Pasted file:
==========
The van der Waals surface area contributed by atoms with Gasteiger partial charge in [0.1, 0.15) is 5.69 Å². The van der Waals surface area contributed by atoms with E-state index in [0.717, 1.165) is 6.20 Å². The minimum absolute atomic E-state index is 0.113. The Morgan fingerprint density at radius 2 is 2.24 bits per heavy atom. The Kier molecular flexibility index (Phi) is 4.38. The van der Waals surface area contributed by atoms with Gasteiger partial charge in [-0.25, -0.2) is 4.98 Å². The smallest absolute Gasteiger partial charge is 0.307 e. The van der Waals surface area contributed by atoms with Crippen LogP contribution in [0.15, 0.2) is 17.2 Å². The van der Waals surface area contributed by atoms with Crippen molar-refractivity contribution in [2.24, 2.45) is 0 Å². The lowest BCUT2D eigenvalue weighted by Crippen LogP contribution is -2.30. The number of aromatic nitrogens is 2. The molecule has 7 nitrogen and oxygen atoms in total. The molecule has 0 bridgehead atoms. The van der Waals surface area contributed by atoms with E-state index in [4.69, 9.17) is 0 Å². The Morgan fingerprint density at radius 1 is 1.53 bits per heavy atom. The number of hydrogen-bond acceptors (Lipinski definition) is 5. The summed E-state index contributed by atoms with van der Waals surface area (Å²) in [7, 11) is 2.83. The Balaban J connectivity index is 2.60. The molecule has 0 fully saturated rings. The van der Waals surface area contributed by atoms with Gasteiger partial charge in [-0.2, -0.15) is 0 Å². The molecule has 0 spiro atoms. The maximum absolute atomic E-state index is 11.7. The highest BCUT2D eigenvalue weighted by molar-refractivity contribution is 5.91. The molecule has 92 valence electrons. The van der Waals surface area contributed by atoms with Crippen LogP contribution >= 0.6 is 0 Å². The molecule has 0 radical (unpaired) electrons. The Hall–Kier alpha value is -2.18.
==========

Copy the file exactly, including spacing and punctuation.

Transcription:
The van der Waals surface area contributed by atoms with Gasteiger partial charge in [0.1, 0.15) is 5.69 Å². The van der Waals surface area contributed by atoms with E-state index in [0.717, 1.165) is 6.20 Å². The minimum absolute atomic E-state index is 0.113. The Morgan fingerprint density at radius 2 is 2.24 bits per heavy atom. The Kier molecular flexibility index (Phi) is 4.38. The van der Waals surface area contributed by atoms with Gasteiger partial charge in [-0.25, -0.2) is 4.98 Å². The smallest absolute Gasteiger partial charge is 0.307 e. The van der Waals surface area contributed by atoms with Crippen LogP contribution in [0.15, 0.2) is 17.2 Å². The van der Waals surface area contributed by atoms with Crippen molar-refractivity contribution in [2.24, 2.45) is 0 Å². The lowest BCUT2D eigenvalue weighted by Crippen LogP contribution is -2.30. The number of aromatic nitrogens is 2. The molecule has 7 nitrogen and oxygen atoms in total. The molecule has 0 bridgehead atoms. The van der Waals surface area contributed by atoms with E-state index in [4.69, 9.17) is 0 Å². The Morgan fingerprint density at radius 1 is 1.53 bits per heavy atom. The number of hydrogen-bond acceptors (Lipinski definition) is 5. The summed E-state index contributed by atoms with van der Waals surface area (Å²) in [7, 11) is 2.83. The Balaban J connectivity index is 2.60. The molecule has 0 fully saturated rings. The van der Waals surface area contributed by atoms with Gasteiger partial charge in [-0.2, -0.15) is 0 Å². The molecule has 0 spiro atoms. The maximum absolute atomic E-state index is 11.7. The highest BCUT2D eigenvalue weighted by molar-refractivity contribution is 5.91. The molecule has 92 valence electrons. The van der Waals surface area contributed by atoms with Crippen LogP contribution >= 0.6 is 0 Å². The molecule has 0 radical (unpaired) electrons. The Hall–Kier alpha value is -2.18.